However, in the past 50 years, the industry has developed 5 different methods of purifying the carbon dioxide6 – four while it is in the gaseous state, and a fifth after it is liquefied – to the point that nowadays carbon dioxide recovered from beer or whisky bears absolutely no taste of the original liquid it was created from.  We can surmise that that this change of facts is why when the question was presented to Rav Auerbach, he ruled that it is surely permitted!  Rav Auerbach appears to have held that a vapor/condensate only retains the status of the original liquid if it also retains the taste of that liquid, and since nowadays the carbon dioxide has absolutely no taste of the original beverage, it is not forbidden as chametz.  [See the footnote for an alternate explanation of these halachos.]7

Of the kashrus agencies we conferred with, we found that many chose to take a strict approach and not allow carbon dioxide from chametz or even kitnios (but they took varying approaches to verifying the source of the carbon dioxide)8 but others came to the conclusion outlined above that one may be lenient nowadays.9  Due to the (commendable) strictness with which people traditionally treat questions of chametz, the cRc only certifies seltzer or soda after verifying that the carbon dioxide is not recovered from chametz (but does accept it from kitnios sources).  While this may not be required on strict halachic grounds, it is within the spirit of חומרא דפסח to be machmir on this matter.


The following are some relevant facts about the current carbon dioxide market:

  • Nowadays, beer companies typically do collect the carbon dioxide vapors escaping from their fermenters for reuse in their products, and it is very rare for them to sell the carbon dioxide to others. 
  • Most whisky and ethanol produced in the United States is kitnios, not chametz.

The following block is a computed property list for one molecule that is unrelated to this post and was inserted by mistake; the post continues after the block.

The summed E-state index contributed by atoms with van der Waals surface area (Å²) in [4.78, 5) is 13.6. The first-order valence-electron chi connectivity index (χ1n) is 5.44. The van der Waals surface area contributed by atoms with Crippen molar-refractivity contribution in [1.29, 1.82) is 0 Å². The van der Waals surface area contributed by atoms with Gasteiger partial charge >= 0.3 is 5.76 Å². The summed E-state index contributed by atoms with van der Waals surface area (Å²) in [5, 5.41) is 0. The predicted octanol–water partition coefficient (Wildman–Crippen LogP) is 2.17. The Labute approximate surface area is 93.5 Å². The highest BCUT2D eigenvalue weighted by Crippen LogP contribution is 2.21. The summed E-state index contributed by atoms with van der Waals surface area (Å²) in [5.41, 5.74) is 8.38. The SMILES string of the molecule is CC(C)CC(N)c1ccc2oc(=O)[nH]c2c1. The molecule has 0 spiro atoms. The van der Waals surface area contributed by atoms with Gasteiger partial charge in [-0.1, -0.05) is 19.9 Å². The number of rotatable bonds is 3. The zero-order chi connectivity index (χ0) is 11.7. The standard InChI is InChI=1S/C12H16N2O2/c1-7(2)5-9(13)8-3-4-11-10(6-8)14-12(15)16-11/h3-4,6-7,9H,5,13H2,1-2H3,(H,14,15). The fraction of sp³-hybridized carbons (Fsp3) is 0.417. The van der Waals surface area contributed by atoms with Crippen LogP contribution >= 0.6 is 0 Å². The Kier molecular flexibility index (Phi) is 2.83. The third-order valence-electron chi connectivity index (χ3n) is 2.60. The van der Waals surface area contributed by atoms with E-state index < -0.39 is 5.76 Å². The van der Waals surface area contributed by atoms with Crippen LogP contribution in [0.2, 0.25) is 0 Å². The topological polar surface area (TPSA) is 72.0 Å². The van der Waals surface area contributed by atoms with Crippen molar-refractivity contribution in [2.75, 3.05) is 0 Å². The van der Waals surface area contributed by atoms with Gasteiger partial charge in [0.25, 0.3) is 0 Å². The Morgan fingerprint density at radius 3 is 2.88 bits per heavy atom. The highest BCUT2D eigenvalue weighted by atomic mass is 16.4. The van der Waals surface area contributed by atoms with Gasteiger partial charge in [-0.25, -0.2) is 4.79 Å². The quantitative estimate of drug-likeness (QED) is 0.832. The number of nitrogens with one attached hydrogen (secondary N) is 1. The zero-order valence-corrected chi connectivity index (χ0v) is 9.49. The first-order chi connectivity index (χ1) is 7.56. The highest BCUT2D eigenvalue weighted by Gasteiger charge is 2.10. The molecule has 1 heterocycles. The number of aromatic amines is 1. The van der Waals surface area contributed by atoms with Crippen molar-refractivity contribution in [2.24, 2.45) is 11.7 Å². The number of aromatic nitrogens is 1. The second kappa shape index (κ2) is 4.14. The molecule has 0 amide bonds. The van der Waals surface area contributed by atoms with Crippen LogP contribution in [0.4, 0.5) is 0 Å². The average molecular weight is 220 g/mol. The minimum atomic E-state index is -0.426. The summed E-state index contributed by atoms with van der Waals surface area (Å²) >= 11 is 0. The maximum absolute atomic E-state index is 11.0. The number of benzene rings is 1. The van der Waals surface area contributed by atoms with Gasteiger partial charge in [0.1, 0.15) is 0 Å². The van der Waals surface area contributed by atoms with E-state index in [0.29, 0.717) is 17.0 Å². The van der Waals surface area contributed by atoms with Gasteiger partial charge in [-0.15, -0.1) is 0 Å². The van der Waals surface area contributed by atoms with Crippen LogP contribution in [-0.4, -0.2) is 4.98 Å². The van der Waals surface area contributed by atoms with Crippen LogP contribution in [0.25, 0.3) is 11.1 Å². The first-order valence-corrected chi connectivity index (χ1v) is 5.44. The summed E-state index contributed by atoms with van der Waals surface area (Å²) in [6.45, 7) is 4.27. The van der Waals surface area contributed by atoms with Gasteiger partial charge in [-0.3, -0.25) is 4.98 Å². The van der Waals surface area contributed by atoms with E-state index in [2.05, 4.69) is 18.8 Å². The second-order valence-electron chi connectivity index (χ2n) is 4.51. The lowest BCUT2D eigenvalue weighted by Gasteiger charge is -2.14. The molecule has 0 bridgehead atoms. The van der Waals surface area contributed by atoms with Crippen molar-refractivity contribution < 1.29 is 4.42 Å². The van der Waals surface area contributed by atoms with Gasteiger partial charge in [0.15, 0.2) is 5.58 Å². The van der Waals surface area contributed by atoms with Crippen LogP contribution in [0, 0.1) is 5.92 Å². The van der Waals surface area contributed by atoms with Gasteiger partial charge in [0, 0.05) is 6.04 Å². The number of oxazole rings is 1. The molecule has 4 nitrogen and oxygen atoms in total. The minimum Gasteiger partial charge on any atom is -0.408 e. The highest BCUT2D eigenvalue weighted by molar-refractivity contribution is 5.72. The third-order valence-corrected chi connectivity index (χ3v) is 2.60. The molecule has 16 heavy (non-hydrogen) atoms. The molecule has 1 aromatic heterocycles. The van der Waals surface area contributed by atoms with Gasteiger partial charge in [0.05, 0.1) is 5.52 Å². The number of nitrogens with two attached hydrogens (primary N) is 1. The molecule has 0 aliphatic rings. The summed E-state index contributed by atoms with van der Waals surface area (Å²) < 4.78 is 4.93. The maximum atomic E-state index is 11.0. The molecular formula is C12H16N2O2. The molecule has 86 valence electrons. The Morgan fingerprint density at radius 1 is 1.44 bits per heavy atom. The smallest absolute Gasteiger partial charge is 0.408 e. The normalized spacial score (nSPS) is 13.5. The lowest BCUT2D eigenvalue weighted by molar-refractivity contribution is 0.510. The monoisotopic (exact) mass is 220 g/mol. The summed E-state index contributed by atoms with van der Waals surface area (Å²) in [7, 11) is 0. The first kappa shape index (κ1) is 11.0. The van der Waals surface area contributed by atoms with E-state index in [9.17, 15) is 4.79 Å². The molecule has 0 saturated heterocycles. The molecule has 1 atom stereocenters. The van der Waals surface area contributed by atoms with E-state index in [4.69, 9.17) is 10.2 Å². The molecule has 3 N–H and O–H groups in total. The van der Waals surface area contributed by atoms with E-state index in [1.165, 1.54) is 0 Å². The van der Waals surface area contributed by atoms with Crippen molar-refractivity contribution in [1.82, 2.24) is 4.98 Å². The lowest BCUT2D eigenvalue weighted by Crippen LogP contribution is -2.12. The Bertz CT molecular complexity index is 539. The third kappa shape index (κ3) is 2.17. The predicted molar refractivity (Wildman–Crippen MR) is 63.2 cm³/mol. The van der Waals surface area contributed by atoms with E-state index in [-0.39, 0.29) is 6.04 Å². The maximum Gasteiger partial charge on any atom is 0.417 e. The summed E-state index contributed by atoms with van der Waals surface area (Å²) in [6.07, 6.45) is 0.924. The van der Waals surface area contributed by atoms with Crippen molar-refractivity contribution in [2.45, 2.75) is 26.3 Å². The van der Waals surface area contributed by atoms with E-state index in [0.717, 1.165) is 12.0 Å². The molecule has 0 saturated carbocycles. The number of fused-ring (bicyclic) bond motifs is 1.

• Due to an overabundance of carbon dioxide byproduct, it is uncommon for a producer (e.g. a whisky or ethanol plant) to recover the carbon dioxide unless they have a specific buyer in mind.  In fact, typically the carbon dioxide resellers are the ones who install the collection equipment in the producer of their choice, and then remain with that producer for many years.  As such, although many new ethanol plants have opened up in the USA in recent years, it may take many years before the carbon dioxide produced in those plants is ever used in seltzer.

1 The reaction is C6H12O6 à 2CH3CH2OH + 2CO2 (or one glucose/sugar molecule creates two molecules of ethanol and two molecules of carbon dioxide).

2 When an organic (i.e. carbon-containing) material burns, the carbon combines with oxygen to create carbon dioxide.  For example, the formula for methane gas is CH4 and when methane gas is burned the reaction is CH4 + 2O2 à CO2 + 2H2O (or one molecule of methane and two molecules of oxygen create one molecule of carbon dioxide and two molecules of water).

3 The following are listed in approximate chronological order:

  • Responsa Riva 2:101 (end) (Rabbi Yoel Unger of Rechnitz, teshuvah dated 5623/1863) says that he investigated and found no concerns of chametz mixed in (שאין שום חשש תערובות מדבר שיש בו חימוץ ), except that the cylinder is used during chametz meals and should be kashered